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Article in Japanese | WPRIM | ID: wpr-372860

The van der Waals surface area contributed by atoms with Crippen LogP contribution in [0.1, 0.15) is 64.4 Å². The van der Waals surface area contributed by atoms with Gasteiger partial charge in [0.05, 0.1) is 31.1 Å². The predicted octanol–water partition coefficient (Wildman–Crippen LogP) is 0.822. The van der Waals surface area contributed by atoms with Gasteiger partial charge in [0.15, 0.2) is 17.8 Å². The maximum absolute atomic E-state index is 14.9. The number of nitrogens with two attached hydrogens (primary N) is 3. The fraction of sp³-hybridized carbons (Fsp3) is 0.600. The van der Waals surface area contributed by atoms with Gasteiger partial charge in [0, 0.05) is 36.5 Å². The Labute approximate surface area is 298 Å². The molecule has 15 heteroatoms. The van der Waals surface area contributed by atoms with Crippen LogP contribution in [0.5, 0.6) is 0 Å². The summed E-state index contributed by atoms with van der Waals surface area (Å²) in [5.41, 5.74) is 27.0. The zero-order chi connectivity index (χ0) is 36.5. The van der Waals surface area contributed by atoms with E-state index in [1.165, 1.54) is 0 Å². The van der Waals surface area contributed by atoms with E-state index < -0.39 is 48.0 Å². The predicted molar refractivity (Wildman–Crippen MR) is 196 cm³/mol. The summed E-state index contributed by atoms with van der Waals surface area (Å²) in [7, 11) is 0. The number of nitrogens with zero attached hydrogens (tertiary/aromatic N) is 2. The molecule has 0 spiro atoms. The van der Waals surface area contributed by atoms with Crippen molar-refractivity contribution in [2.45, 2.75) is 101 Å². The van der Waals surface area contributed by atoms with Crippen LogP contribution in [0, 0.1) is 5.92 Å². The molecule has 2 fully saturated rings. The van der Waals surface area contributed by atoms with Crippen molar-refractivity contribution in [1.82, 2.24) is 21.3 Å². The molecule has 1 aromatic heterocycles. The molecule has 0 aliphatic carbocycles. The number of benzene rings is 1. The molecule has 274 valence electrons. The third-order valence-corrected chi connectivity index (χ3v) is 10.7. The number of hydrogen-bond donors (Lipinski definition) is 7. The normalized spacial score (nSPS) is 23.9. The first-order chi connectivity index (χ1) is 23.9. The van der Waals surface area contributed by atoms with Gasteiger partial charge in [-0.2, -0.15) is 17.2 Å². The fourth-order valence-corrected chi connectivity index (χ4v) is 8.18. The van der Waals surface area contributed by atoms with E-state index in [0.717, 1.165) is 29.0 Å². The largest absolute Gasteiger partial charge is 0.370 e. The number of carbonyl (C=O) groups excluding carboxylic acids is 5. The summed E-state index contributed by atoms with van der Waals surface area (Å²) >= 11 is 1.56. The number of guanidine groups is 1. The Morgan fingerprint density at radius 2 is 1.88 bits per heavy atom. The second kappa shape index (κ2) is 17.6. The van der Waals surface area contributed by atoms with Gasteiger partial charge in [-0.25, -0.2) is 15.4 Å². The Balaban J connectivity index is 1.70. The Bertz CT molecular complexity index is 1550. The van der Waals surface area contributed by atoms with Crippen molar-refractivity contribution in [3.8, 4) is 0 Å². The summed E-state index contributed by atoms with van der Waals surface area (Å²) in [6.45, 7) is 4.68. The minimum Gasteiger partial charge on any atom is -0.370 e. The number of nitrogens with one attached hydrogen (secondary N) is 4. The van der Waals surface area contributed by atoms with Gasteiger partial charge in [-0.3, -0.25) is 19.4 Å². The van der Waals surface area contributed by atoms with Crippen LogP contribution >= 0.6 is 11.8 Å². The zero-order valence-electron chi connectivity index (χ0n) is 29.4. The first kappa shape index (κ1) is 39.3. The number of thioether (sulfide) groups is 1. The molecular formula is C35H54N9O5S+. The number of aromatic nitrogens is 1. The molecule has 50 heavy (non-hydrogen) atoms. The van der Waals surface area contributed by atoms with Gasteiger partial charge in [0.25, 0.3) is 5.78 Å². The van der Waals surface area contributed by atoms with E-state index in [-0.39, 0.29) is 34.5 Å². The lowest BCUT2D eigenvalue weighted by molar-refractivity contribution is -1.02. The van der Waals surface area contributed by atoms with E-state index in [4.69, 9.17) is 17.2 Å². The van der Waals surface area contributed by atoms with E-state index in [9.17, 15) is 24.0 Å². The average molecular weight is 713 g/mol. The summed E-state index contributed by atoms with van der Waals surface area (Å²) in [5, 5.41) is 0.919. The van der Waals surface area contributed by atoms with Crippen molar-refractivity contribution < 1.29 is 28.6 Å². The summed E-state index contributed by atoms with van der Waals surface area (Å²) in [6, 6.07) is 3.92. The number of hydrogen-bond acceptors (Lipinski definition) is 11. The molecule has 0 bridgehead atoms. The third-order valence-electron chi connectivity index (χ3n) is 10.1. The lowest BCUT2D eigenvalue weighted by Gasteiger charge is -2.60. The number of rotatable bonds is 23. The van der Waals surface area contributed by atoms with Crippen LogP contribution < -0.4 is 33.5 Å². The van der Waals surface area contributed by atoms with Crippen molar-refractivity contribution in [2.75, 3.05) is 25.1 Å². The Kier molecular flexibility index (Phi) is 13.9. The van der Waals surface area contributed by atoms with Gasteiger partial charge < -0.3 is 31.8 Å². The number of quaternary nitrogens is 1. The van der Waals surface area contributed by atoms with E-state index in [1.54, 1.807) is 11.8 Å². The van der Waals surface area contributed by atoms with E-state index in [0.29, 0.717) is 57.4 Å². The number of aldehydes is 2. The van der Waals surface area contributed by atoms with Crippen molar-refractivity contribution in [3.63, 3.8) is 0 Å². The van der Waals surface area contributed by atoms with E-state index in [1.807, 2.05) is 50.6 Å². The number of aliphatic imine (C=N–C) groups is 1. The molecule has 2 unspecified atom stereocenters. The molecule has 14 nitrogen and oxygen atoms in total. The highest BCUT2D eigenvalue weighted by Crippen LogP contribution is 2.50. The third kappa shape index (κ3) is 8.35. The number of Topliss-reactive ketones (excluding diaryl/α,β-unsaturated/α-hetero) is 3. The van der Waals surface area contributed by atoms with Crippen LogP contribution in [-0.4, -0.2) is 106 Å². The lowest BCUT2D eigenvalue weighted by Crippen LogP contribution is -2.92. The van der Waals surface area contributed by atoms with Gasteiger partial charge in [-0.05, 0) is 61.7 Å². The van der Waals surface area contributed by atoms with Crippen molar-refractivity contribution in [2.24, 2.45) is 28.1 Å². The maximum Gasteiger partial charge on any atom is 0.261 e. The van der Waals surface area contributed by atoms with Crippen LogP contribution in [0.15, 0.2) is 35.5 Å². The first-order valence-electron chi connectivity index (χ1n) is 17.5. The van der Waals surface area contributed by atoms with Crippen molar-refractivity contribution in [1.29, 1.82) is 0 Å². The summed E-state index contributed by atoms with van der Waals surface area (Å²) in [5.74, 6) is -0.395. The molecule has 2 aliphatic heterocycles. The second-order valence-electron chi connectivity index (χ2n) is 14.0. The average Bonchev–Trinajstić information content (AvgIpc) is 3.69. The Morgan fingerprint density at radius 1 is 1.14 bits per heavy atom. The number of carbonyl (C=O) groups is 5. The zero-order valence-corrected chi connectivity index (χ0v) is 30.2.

We plotted the distribution of long-lived persons derived from the national register of long-lived persons as of fiscal years of 1980 (N=1, 349) and 2000 (N=17, 740) prepared by the Ministry of Health and Welfare to investigate various factors such as medical climatology and geography on healthy aging. The data were plotted on a map of Japan classified into various living environments, such as coastal areas, forests, and mountainous areas. In addition, we investigated universal elements and transforming elements through year-by-year comparisons over a period of 20 years. Japan was divided into nine climatic districts Hokkaido, the Japan Sea area, the Pacific Ocean area, the Sanriku district, the Tokai district, the inland district, the Seto Inland Sea district, the Northern Kyushu district, the Nankai district, and the South-western Islands.<br>Consequently, we found a common trend that relatively warm climates and climates in coastal areas are favorable for longevity. However, the following trends were also recognized as transforming elements that cannot be ignored: 1. A remarkable improvements in the rate (number of long-lived people per 100, 000 population) in cold climate regions, i.e., the Japan sea area, inland area, and Hokkaido; 2. A remarkable shift of higher rates from coastal areas, which are contaminated by industrial plants, to inland flat areas.<br>As a result, it has become clear that research on factors of healthy aging, especially in cold climate regions, have to be made in the future.